The Only Difference Between A Chinup And A Pullup Is Where You Place Your Hands

If you’re like most people, you probably use the terms “chinup” and “pullup” interchangeably to mean the same hard AF upper-body exercise. But it turns out, they’re actually not synonyms. (Yeah. Mind = blown.)

Still, they have a lot in common. In fact, a chinup is actually a variation of a pullup, says Doug Sklar, CPT.“Both involve pulling your body up until your chin passes a bar,” he explains.

The difference? “A chinup involves the palms of your hand facing toward you, while a pullup would have your palms facing away from you,” he says.

How you hang onto the bar is also different. Pullups generally involve a hold that’s slightly wider than shoulder-width, Sklar says. While “chinups are typically performed with a narrower grip, approximately shoulder-width,” says Sklar.

What are the muscular benefits of chinups vs pullups?

Since chinups are technically a pullups variation, as you might have guessed, the perks of both are basically the same. “There are so many benefits, not only physically, but mentally, which is why I am so passionate about them,” says Angela Gargano, CPT. “It’s a functional movement that creates strength in a natural way using minimal equipment.”

So, what muscles do pullups and chinups target? “A lot of muscles are activated when performing a pullup or chinup,” Sklar says. The major ones include your latissimus dorsi (a large muscle behind your arms), pecs, biceps, deltoids, forearms, and even the abs, he says. “In fact, pullups/chinups are one of the best abs exercises you can do.”

Angela Gargano, CPT, demos the proper overhand grip for a pullup. Peep the three tech recs below to improve your form.
Brett Ritter

  1. Keep your hands close to your shoulders.
  2. Engage lats by thinking about drawing them down toward hips.
  3. Don’t let lower body swing back and forth or tuck knees toward chest for extra oomph.

    The big difference is that chinups work your biceps a little more, while pullups are usually more challenging as a whole, says Albert Matheny, certified strength and conditioning specialist. Both moves target your lats more than other back exercises like rows, according to research from the American Council on Exercise.

    Gargano proves she’s a powerhouse of all pullup varieties by showing off her chinup flex. Check out the tips below to ~really~ nail your form.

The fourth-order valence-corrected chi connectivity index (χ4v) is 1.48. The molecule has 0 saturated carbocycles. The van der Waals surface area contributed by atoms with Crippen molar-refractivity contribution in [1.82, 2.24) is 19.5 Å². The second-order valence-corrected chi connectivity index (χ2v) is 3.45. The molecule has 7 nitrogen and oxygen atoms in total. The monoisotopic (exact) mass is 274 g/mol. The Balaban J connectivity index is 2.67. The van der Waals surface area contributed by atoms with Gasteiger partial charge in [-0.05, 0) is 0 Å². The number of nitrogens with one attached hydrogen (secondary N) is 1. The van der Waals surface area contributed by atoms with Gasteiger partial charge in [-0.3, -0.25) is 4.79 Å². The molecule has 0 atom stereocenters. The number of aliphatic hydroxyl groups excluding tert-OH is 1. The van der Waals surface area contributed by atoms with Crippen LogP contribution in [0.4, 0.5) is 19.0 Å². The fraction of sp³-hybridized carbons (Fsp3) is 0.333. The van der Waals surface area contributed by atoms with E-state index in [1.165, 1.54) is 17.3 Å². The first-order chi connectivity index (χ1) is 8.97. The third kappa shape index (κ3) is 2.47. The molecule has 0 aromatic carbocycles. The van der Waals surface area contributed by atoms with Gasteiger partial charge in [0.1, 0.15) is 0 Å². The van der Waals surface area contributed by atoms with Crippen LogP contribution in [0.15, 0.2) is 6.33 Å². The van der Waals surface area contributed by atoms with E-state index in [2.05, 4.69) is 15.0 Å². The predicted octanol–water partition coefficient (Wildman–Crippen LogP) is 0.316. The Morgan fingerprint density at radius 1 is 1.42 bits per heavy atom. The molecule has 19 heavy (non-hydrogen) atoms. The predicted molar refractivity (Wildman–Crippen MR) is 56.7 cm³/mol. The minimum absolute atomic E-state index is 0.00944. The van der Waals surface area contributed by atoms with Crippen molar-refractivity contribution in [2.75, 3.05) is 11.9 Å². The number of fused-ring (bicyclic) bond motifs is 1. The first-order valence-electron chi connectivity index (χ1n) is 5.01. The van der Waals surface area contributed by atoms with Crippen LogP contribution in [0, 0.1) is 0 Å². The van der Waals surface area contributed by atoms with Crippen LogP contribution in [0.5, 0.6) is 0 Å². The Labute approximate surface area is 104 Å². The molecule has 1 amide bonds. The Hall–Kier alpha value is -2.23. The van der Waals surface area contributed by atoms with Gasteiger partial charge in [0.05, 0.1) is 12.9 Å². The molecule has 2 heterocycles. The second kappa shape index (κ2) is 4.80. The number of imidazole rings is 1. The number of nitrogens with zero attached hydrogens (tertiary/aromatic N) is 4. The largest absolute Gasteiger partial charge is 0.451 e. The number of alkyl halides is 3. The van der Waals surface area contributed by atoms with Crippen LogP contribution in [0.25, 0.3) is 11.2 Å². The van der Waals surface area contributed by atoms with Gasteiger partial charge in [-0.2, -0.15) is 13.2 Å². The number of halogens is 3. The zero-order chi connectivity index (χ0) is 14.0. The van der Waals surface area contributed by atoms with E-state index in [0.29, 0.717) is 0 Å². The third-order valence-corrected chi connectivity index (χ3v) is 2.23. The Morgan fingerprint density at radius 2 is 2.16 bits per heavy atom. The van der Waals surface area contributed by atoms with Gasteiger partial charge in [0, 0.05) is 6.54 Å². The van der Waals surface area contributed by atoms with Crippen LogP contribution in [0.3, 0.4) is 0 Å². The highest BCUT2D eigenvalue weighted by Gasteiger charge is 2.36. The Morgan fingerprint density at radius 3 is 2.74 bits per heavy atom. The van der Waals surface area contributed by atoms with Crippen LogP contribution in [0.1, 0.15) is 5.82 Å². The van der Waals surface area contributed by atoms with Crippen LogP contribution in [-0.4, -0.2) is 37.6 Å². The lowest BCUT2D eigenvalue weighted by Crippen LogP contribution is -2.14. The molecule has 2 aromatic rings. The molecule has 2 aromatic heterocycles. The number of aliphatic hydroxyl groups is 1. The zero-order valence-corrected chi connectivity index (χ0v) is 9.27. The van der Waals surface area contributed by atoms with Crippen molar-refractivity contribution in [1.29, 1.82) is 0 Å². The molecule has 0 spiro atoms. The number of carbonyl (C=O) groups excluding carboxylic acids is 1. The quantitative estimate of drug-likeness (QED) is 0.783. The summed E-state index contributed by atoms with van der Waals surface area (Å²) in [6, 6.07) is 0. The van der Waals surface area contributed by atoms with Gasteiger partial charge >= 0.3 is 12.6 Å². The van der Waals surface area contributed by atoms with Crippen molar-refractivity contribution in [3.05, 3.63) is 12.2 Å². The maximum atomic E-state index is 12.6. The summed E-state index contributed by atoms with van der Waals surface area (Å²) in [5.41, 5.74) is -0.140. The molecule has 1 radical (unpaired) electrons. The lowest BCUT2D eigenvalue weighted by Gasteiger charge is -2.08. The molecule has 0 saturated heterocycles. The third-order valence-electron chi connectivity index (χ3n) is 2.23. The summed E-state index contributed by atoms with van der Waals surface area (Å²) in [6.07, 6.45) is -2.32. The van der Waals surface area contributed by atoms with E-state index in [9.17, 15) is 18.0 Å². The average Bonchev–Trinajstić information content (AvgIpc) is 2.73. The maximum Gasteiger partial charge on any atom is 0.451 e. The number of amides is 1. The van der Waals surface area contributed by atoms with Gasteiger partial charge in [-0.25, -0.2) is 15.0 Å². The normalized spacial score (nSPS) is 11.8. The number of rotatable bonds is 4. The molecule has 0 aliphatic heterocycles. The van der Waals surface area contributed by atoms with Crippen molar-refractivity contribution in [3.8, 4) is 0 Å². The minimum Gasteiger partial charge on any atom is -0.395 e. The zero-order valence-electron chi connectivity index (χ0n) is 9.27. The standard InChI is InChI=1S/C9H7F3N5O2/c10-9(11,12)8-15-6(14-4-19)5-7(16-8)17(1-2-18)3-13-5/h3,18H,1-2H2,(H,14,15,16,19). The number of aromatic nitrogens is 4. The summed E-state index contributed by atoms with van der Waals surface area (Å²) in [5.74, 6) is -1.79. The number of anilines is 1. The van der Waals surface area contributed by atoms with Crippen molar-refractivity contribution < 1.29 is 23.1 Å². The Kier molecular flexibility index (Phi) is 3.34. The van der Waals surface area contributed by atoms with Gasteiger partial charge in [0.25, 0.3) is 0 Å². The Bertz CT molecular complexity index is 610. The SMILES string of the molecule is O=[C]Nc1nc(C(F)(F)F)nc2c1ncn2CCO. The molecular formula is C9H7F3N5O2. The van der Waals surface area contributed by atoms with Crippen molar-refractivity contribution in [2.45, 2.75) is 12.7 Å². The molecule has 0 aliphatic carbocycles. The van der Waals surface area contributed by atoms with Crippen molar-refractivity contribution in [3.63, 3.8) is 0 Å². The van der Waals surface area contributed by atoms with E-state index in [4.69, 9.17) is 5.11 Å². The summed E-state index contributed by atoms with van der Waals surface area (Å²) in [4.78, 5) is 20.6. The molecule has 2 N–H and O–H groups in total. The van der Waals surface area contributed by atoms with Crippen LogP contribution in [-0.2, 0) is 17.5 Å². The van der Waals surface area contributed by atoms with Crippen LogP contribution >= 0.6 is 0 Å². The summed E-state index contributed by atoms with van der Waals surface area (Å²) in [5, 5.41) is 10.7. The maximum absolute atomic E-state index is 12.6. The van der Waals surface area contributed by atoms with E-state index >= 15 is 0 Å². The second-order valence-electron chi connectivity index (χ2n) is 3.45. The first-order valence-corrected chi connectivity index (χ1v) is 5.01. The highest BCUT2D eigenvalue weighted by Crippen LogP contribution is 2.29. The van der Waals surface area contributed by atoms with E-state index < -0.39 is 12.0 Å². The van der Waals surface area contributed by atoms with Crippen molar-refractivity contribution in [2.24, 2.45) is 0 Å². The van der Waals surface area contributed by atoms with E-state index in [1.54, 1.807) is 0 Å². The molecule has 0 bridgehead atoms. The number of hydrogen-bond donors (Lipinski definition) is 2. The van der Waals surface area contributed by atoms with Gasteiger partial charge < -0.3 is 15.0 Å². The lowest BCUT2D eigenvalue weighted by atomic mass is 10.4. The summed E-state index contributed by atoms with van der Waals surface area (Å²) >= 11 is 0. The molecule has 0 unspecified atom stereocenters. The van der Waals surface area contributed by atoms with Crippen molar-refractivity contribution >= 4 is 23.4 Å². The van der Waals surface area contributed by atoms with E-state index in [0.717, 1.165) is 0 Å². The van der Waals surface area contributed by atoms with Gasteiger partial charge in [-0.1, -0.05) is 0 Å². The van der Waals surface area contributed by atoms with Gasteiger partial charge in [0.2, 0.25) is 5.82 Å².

Brett Ritter

    1. Don’t jut your chin out to eek it over the bar. (It’s bad for your neck!) Instead, keep it slightly tucked so the back of your spine stays long.
    2. Position hands slightly wider than shoulders.
    3. Engage abs the. whole. time.

      The muscles and control you’ll build in pursuit of hoisting your chin above the bar will also help make other drills that target the same areas feel breezy (or at least less freakin’ tough); plus, you’ll improve your posture. One of the best benefits, though? Serious grip strength. “It’ll come in handy for anything that involves holding dumbbells or barbells too,” says Gargano. And even though these are challenging exercise, they’re actually not hard in one very important way: It’s low-impact and easy on your joints and tendons.

      Aside from making you feel like Wonder Woman, pullups and chinups will also help you look like her. They sculpt your bod in ways few other moves can, says Gargano. They’re pretty incredible, but it’s time for a quick reality check. Truthfully, achieving your first pullup or chinup is hard and time-consuming–it can take anywhere from two weeks to two months, says Gargano. It all depends on where you start from fitnesswise, and how much time and effort you dedicate to gliding over that bar.

      While the exercises may seem like a lofty goal, it’s totally worth hanging in there. “After thinking it’s never going to happen, one morning you’ll wake up and discover you can finally do it,” says Gargano. “That feeling is empowering, liberating, and confidence-building.” So if you’re ready to join the movement, step—er, pull—right up.

      7 exercises to help you master pullups or chinups

      These key moves will help you work your way to a full pullup or chinup. (Put ’em together with the doable, all-levels training plan below, programmed by Gargano.)

      Passive Hang

      Grip bar with arms straight and palms facing forward, hands just outside shoulders, body fully relaxed. Hang as long as possible (i.e., your max)—ideally, at least 30 seconds.

      Active Hang

      From a passive hang, engage lats and shoulders to draw tops of arms slightly down and away from ears, keeping arms straight and shoulder blades wide. Hold at least 30 seconds.

      Shoulder Shrug

      From a passive hang, engage lats to roll shoulder blades back and down, raising body toward bar. (It’s a small movement!) Return to start and repeat. Keep body straight while elevating/lowering.

      Flexed Arm Hang Series

      From a passive hang, lift body a quarter of the way up to bar and hold for 30 seconds. On second attempt, go halfway up. The third time, try to get chin above bar.

      Eccentric Pullup

      Start at the top of the pullup motion (jump or use step), then lower body as slowly as possible into a passive hang, keeping core engaged and shoulders relaxed the entire time.

      Moving Around Bar

      From a passive hang, keep shoulders relaxed as you walk hands side to side across bar (ya know, like you did as a kid on the monkey bars) for 30 seconds.

      Assisted Band Pullup

      Loop resistance band around bar and place loose end under one foot. Stack other foot on top. Passively hang from bar, then en-gage core, lats, and glutes to perform a full pullup. Slowly lower back down with control.

      Your weekly pullups training program

      Warm up your shoulders, then do one set of each exercise back to back—no breaks. Rest for 45 seconds, then go for another round.